DTC marketing to older and smaller patient populations

DTC marketing via TV is a great way to inform patients that a new treatment is available for health conditions with large patient populations. But what happens when your patient population consists of 200,000 people? Will DTC work? Yes, it can, but only if you understand your audience in-depth.

Myelodysplastic Syndrome (MDS) is a term used to encompass the family of malignant diseases where immature blood cells in the bone marrow fail to become healthy blood cells. In the US, 20,000 new cases are reported annually, making MDS one of the most common blood cancers. The prevalence of MDS has been poorly assessed but is estimated to be between 60,000 – 170,000 patients in the US. So how would you reach these patients if you have a product that could help them?

The first aspect of this audience we need to understand is that advanced age is the predominant risk factor, with a median age of diagnosis of 71-76 years. This has implications for patients as well as caregivers.

Seniors, like any other demographic group, are not monolithic, and there are essential distinctions in their tech adoption patterns, beginning with age itself. Internet use and broadband adoption among seniors each fall off notably starting at approximately age 75. Some 68% of Americans in their early 70s go online, and 55% have broadband at home. By contrast, internet adoption falls to 47%, and broadband adoption falls to 34% among 75-79-year-olds.

But there is more to this data. One in five (21%) seniors (65 or over) have searched for health information online. Just 3% say they go online for health information at least once a week or more, 4% say once or twice a month, and 14% say less often than that. Only 8% of seniors say they get “a lot” of health information online. (Source: KFF).

But the key here is they DO go online for health information. Among those seniors who have ever gone online (31% of all seniors), 37% have used the Net to look for health information on prescription drugs (13% of all seniors).

TV and books are the media seniors are most likely to turn to for health information (21% get “a lot” of health information from each of these sources), followed by newspapers (17%), magazines (14%), the Internet (8%), and radio (5%). But how can I target seniors using TV?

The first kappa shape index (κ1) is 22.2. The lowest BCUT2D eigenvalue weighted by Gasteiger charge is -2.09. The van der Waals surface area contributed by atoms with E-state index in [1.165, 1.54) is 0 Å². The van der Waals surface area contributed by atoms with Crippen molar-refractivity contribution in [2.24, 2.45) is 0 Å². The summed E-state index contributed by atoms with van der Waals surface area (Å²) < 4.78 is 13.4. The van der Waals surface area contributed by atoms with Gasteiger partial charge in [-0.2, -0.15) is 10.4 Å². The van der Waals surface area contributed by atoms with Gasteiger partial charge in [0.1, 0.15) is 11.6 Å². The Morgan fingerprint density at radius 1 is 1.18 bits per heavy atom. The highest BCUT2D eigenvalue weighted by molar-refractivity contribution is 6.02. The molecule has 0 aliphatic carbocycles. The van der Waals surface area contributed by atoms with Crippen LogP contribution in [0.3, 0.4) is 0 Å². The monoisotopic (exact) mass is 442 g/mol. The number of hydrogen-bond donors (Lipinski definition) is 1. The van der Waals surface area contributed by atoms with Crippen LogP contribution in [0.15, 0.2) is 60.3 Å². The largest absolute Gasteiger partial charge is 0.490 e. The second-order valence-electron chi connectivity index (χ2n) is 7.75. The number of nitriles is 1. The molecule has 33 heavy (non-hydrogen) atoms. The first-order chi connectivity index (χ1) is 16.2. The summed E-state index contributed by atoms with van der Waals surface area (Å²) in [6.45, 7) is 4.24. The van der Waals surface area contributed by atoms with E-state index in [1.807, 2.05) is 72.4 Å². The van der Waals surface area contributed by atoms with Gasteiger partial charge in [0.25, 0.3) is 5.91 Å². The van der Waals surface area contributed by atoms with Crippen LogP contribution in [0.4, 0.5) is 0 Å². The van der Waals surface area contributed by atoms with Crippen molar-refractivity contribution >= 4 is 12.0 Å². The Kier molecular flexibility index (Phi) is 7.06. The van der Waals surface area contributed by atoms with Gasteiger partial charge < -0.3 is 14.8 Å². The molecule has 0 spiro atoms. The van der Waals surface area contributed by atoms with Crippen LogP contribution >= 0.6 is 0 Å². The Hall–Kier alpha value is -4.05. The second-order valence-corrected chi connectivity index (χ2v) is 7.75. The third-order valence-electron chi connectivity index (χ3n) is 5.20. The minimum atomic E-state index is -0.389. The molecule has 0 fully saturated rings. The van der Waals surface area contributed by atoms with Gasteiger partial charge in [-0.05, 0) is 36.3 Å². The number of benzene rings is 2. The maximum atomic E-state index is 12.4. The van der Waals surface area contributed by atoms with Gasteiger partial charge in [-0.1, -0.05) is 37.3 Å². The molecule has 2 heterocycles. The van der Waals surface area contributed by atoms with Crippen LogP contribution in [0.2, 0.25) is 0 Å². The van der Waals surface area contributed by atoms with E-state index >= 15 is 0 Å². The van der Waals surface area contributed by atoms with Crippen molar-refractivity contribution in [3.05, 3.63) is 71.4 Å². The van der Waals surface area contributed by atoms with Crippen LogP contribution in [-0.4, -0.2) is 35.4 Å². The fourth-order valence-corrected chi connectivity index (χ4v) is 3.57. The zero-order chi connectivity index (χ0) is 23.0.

Older audiences tend to value experiences, so it’s essential to ally with an MDS patient group and get patients who have used the drug to talk about their experiences. Keep in mind that your marketing here has to be message related. Stay on message with every touchpoint.

Videos and YouTube can be excellent methods to reach older audiences. Google states that:

  • One in three Boomers say they use YouTube to learn about a product or service.
  • Like other generations, Baby Boomers watch TV recaps, highlights, and their favorite shows on YouTube to stay in the know.
  • 68% of Boomers say they watch YouTube videos to be entertained.

So what does this mean for marketing teams? Video can take on more of the heavy lifting regarding senior marketing activities.

Rethink Your Creative and Media Perspective

Many people don’t appreciate being labeled a “senior citizen” or seeing an audience picture that’s an “old and gray” individual. The unintended but unflattering translation rubs against their younger mindset. To them, it announces: “You are aging, elderly, over the hill, old-timer, geriatric, wrinkly, or downright ancient.”

Was it a 25-ish young gun in the office who created the ad? Experienced marketing professionals and healthcare communicators recognize and avoid this classic mistake. But for young communicators anxious to tap the buying power of mature Americans, this is a cautionary tale. Know how to reach this audience and, more importantly, talk to them.

Seniors also like to receive mail, so developing a simple, easy-to-read, and understandable booklet can significantly increase your reach. Any TV spots should have a drive-to-action, whether a toll-free number or driving them to your website.

Do you need an unbranded site? According to the data, 10,000 people are diagnosed with MDS every year. An unbranded, disease-state site can work to educate them about their health issue. Your goal here is to make the brand the “go-to” for MDS health information.

TV can work, but it should not be national. Work with your agency to test spots regionally by measuring the call to action in each area. Seniors don’t tend to stream as much as younger audiences, and their TV viewing preferences are well-known by media buyers.

Finally, your branded website will need to tell a story and feature patient testimonials. Seniors are reluctant to trust advertisers who aren’t well-known. You need to explain who you are and how your drug works. You also need content from top MDS thought leaders talking about your product.

DTC for smaller patient populations can be highly effective, but you first need a clear picture of your audience (psychographics). Micro-targeting can work but takes time and effort.